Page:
I wanted to like the iPad system, I really did. I went in with an open mind, even after reading some of the complaints about it. The biggest issue with it, in my humblest of opinions is how this type of ordering system will change the service industry. I worry that, especially with the job market how it is in this day and age, this will decrease the amount of available jobs. I asked the waitress how she felt about it to which she replied “This is actually my first job waiting tables.” So, she won’t really know the difference between tipping as a traditional waitress and at a place where the job is supplemented by technology. During our Q and A, I asked Brooks how they were intending on supplementing the wait staff to compensate for the fact that most people will assume they don’t work as hard – he went into a response about how they picked their staff based on their attitudes, not necessarily their experience waiting tables. They put a lot of effort into training the staff, and focused on their attitudes and the customer service aspect. I will say, our waitress was delightful! I just worry that some people won’t care how sweet you are, they tip based on their perception of how much work you’ve done for them. There was a really great piece on NPR’s Planet Money talking about just this issue.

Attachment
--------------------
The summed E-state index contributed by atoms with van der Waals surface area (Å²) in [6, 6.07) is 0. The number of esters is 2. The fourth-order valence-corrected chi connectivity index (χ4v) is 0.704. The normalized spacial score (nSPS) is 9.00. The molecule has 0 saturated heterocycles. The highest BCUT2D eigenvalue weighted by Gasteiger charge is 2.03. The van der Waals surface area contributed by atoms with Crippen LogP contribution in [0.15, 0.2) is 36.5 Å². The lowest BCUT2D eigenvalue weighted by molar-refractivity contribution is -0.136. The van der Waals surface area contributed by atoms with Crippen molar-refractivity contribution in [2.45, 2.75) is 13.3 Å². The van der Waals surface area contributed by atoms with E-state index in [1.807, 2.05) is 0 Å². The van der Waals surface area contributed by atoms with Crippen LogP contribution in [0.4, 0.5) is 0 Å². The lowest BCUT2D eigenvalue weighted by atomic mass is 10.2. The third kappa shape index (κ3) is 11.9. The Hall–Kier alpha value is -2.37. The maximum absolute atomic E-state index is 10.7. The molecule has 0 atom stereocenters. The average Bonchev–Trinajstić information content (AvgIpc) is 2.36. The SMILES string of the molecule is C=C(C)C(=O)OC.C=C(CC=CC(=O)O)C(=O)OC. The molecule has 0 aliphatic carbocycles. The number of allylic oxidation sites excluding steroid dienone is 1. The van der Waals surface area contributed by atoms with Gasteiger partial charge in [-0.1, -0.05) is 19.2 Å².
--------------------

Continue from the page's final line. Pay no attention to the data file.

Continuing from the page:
Aside from that, the other challenges to the iPad system were that the items on the paper menu didn’t match the items on the iPad. There were two beers we really wanted on the paper menu that weren’t available, and the seasonal beers mentioned on the paper menu weren’t listed either. When we went in to order our food, we were kind of confused by the “select your options” piece. When I picked the appetizer plate, I wanted it as listed on the menu – but you have to go through and pick the things that are already listed. Call me old fashion, but I like to talk to a person. There is a button that allows you to call your server. We used it once or twice and Erica rushed over each time to get our answers to us.
The first thing we ordered was the Grickle and Cheese Board ($8). It’s loaded with grilled pickles, artisan cheeses, apples, smoked olive and caper tapenade and some toasted bread. The cheeses were very good and the bread was grilled very nicely. I didn’t see any sign that our pickles had been grilled. They were kind of a room temperature, no grill marks, but were very good pickles. I wished there was more bread, because we had plenty of cheese left over. I am certain if we had asked, they would have accommodated us with more. The serving plate was very pretty as well. There was a lot of attention put in to each detail, and you could see it in the dishes they used. They looked like paper plates – a nice touch!